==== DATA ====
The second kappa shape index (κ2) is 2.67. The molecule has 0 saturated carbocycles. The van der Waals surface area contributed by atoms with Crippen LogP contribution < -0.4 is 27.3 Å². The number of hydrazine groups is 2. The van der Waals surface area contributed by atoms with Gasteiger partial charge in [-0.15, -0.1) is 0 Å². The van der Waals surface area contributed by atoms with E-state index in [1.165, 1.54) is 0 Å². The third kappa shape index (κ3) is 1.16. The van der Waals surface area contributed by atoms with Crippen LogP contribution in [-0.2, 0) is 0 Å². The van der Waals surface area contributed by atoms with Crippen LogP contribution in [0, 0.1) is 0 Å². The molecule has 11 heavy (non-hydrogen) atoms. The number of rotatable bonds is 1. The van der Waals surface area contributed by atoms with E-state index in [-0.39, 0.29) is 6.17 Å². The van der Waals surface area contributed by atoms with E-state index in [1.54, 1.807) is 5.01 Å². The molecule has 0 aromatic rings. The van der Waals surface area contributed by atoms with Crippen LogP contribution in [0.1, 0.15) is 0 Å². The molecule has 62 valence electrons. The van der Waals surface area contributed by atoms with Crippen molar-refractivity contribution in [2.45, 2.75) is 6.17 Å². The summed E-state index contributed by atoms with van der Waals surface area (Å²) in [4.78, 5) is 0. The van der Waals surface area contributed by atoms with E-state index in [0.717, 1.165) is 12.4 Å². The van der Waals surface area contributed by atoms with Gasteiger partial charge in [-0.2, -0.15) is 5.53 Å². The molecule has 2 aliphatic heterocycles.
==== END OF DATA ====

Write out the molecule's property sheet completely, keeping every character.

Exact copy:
The second kappa shape index (κ2) is 2.67. The molecule has 0 saturated carbocycles. The van der Waals surface area contributed by atoms with Crippen LogP contribution < -0.4 is 27.3 Å². The number of hydrazine groups is 2. The van der Waals surface area contributed by atoms with Gasteiger partial charge in [-0.15, -0.1) is 0 Å². The van der Waals surface area contributed by atoms with E-state index in [1.165, 1.54) is 0 Å². The third kappa shape index (κ3) is 1.16. The van der Waals surface area contributed by atoms with Crippen LogP contribution in [-0.2, 0) is 0 Å². The van der Waals surface area contributed by atoms with Crippen LogP contribution in [0, 0.1) is 0 Å². The molecule has 11 heavy (non-hydrogen) atoms. The number of rotatable bonds is 1. The van der Waals surface area contributed by atoms with E-state index in [-0.39, 0.29) is 6.17 Å². The van der Waals surface area contributed by atoms with E-state index in [1.54, 1.807) is 5.01 Å². The molecule has 0 aromatic rings. The van der Waals surface area contributed by atoms with Crippen LogP contribution in [0.1, 0.15) is 0 Å². The molecule has 62 valence electrons. The van der Waals surface area contributed by atoms with Crippen molar-refractivity contribution in [2.45, 2.75) is 6.17 Å². The summed E-state index contributed by atoms with van der Waals surface area (Å²) in [4.78, 5) is 0. The van der Waals surface area contributed by atoms with E-state index in [0.717, 1.165) is 12.4 Å². The van der Waals surface area contributed by atoms with Gasteiger partial charge in [-0.2, -0.15) is 5.53 Å². The molecule has 2 aliphatic heterocycles.